“It doesn’t really matter because the company’s debt was greater than its enterprise value when I started, so any grant was worth zero,” said Stewart.


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How the UN Goals Guide New ESG Blockchain Investment Vehicles

Demand for environmental, social and governance (ESG) investments is accelerating and several key trends are emerging, from climate change to social unrest. The coronavirus pandemic, in particular, appears to have intensified discussions about the interdependence of sustainability and the financial system.

Blockchain has become a powerful and transformative technology in the 4th industrial revolution and is used in an ever-widening range of industries, but its energy footprint has been deemed unsustainable at the current rate. As a result, many ESG-focused investors are still reluctant to participate in this new technology, despite the potential benefits.

2021 is the year ESG investing propelled the biggest shift in capital allocation, and ESG considerations are guiding business decisions in ways that have never been seen. The company’s one-stop bottom line, profit at all costs, is becoming a “triple bottom line” focused on people, planet and profit.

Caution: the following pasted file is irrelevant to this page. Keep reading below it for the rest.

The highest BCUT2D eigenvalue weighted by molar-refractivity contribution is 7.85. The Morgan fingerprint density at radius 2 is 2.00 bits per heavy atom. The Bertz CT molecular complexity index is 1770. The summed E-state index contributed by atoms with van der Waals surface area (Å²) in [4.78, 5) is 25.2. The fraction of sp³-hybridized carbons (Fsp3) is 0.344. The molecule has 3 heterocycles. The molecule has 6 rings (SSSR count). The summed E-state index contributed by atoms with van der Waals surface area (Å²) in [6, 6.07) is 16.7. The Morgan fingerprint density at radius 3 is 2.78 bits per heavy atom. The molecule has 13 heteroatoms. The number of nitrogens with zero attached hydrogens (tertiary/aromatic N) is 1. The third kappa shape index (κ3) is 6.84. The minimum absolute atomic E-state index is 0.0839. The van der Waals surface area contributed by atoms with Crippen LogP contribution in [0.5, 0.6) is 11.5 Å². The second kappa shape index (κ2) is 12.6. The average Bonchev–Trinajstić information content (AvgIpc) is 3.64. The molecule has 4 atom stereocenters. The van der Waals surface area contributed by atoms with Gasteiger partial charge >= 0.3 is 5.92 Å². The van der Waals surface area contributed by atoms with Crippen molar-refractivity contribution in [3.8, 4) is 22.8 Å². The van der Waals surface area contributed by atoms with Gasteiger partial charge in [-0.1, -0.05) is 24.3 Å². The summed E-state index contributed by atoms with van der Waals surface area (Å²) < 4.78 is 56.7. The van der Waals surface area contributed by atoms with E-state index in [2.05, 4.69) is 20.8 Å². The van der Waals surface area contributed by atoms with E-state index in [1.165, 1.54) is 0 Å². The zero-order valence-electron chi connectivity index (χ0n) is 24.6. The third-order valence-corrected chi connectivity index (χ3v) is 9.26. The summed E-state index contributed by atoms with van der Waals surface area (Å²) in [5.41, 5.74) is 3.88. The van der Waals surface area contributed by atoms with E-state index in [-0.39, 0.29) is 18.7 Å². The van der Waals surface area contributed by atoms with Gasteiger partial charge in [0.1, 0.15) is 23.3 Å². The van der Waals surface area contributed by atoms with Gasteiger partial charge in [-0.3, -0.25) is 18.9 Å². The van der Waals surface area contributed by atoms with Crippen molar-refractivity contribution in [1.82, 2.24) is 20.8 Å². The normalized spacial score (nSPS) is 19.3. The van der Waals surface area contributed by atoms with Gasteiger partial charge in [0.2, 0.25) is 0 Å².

“When investors arrive, they look for an opportunity to invest in an ESG-compliant company before they allocate funds to a specific proposal, project, opportunity, company or business,” said Stefan Rust, CEO and co-founder of Sonic Capital and HydrogenX. , in an interview with Forkast.News.

According to the latest Bloomberg Intelligence ESG Mid-year 2021 outlook report, ESG assets are on track to exceed $ 53 trillion by 2025, which represents more than a third of the $ 140.5 trillion in global assets under management forecast. Bloomberg Intelligence also reported that the S&P 500 ESG Index has outperformed the S&P 500 Index since the start of the year by around 15%.

Despite the bad press, blockchain-based technology and business solutions show significant potential to positively impact society and the environment, and products are hitting the market for the ESG-focused investor.

Blockchain for the planet